On April 27th 2018 Microsoft announced that it will increase the shared storage for SharePoint Online 20 times the current limit. Today the limit is 1 TB for the tenant and per user you get another 500 MB added to the shared storage. With the increase it will still be 1 TB tenant storage but the per user storage will increase to 10 GB per user. So, what does this actually mean? Of course, there is the obvious we can store more information and content in SharePoint online? But is that the only reason for the increase?
When you read the article of Tony Redmond (Twitter @12Knocksinna) you will see that he brings up some good points. Because SharePoint Online is the base storage of Microsoft Teams and Office 365 Groups people need more storage to keep their collaboration going. And that is absolutely a valid point, a lot of focus, both from Marketing and Field Sales at Microsoft goes into positioning Microsoft Teams and to support the growth the need for additional storage grows as well.
The second reason is that with the increase storage, SharePoint Online becomes a very interesting option for people who are still on-premises. SharePoint Online has been a no-brainer for fileserver and smaller SharePoint farms but when we are talking about larger setups, the costs of the storage can be a significant burden on the project. Keep in mind that Microsoft has a second option to store content and run an Enterprise Content Management System, Microsoft Azure.
Especially when it comes to larger projects Microsoft Azure can be a valid alternative. SharePoint Online is shared software as a service platform, where you don’t have access to the base code, where you need to adjust how you do things and most importantly you need to feel comfortable with the changes Microsoft throws at you when it releases new features. Microsoft Azure is an infrastructure as a service platform where you have full control. It is like having your own environment. Of course, you need to take the infrastructure and administration side into consideration, so we aren’t really comparing apples with apples, but Enterprises are making the same comparison. But let’s focus on something that is comparable: the cost of storage. Included in this blog post is an excel sheet that will help you calculate the cost of storage in SharePoint Online and Azure Blob storage in case you were thinking about storing it on Azure. Note: prices are in list prices, so if you have an Enterprise Agreement in place or you buy storage through CSP, these numbers might be different for you.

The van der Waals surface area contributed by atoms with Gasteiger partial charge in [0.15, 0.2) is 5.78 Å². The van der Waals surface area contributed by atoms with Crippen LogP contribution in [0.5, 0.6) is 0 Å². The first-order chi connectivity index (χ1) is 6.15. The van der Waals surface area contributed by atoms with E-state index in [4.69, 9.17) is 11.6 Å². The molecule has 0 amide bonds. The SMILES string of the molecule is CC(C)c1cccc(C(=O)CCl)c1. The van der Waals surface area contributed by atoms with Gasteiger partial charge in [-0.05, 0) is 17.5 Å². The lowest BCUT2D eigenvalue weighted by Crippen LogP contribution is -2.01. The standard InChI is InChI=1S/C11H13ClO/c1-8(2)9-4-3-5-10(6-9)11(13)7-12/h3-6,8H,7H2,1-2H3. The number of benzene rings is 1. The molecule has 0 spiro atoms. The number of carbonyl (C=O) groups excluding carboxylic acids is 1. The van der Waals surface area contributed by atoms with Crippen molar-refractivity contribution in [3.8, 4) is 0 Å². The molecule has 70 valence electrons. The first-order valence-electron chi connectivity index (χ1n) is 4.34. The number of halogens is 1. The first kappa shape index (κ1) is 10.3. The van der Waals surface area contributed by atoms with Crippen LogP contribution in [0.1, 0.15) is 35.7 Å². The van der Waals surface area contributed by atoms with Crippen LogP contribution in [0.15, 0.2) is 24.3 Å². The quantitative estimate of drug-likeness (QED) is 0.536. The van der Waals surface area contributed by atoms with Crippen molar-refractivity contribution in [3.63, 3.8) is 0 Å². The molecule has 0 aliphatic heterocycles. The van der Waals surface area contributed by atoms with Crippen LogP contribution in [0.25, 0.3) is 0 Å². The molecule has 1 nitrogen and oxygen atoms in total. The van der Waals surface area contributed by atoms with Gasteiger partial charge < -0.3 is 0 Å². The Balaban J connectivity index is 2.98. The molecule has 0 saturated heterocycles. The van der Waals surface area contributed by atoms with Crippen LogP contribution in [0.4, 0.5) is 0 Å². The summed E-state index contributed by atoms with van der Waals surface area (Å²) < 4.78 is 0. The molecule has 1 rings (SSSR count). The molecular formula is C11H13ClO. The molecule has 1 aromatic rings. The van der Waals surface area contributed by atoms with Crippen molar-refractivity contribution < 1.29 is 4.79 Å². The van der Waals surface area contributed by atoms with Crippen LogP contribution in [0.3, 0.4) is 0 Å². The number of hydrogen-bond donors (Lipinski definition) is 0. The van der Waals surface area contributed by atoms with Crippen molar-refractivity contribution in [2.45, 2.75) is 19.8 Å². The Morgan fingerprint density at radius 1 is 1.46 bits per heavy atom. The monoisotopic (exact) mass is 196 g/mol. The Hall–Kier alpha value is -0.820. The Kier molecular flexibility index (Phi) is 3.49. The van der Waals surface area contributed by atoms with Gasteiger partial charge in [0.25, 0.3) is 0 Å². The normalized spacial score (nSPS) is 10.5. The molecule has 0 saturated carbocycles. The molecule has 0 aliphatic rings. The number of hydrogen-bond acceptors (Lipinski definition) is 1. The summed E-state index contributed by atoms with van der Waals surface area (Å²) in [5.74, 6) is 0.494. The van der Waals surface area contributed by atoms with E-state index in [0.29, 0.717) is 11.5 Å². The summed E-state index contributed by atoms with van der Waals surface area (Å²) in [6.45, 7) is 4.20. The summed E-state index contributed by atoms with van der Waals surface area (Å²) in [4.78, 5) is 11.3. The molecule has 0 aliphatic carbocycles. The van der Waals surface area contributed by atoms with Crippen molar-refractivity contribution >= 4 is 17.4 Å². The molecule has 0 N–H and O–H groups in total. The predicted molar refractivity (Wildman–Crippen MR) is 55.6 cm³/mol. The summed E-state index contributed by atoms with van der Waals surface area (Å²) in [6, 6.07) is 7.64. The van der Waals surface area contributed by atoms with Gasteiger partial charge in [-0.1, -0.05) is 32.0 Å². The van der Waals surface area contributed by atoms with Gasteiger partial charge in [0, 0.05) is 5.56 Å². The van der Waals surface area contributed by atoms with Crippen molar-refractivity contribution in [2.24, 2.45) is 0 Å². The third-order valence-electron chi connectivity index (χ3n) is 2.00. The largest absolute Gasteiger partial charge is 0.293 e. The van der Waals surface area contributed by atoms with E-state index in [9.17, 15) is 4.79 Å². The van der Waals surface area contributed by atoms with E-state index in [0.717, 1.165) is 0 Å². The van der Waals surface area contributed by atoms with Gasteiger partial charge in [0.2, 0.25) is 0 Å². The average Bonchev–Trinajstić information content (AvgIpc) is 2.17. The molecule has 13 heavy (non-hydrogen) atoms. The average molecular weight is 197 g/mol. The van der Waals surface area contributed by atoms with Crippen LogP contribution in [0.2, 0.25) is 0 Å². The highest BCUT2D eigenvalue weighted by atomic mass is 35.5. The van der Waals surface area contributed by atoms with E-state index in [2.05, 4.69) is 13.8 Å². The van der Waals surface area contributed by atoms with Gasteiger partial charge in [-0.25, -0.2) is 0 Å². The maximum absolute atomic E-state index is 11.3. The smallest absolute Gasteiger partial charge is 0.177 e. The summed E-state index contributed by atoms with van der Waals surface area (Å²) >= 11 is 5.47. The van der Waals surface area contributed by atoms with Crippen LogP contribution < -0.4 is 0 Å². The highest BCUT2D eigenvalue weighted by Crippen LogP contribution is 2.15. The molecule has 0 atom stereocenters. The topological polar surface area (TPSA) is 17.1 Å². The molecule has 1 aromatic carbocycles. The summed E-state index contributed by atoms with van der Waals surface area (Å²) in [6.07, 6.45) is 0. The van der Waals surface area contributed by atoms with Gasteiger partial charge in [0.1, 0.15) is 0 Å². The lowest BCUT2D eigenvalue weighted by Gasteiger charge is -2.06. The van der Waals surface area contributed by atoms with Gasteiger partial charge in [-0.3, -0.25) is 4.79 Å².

Let’s look at the following scenario. If you are a 5000-user company, your shared storage in SharePoint Online was 1 TB + (0.5GB * 5000) = 3524 GB or about 3.5 TB. If you have a large repository let’s say 50 TB, your storage deficit is about 46.5 TB, which could result in a financial impact of a yearly cost of $114,000 on top of the changes you need to do to your environment conversion as well. When we compare the cost with Azure the price will vary between $72,000 and $86,000 MSRP. In this case it would be better economically to go for an Azure Storage vs an increase in the SharePoint Online storage. However, with the new storage allocation you get 51024 GB. This reduces your storage deficit significantly. It also reduces your yearly cost to $422.40.
When we would look at the same exercise for a non-Microsoft repository, the story of Azure Storage was even more compelling. The main reasons why organization do not consolidate their environment in Office 365 or a new cloud service are “Maximizing the ROI of Existing Systems”, “Disruption of the Workforce” and “Security and Control”. Read more about on the SkySync blog here. However, a lot of organization look differently at a lift and shift to Azure. They still are in control; the business ROI is still being protected and the disruption is minimal. The change in storage does bring a new compelling argument to the table when organization are considering their move to the cloud. With a lift and shift there is still yearly costs to be paid, not just for the storage but also for the VMs, maintenance, IT operations, etc. If the prohibiting factor was cost or ROI driven, the new storage setup of Microsoft might tip the balance in favor of Office 365 instead of any Azure or on-premises play.
The storage increase might be a very much needed decision for people who are already on Office 365, but I feel very strongly that the opportunities it brings in a non-Microsoft ECM System compete cannot be underestimated.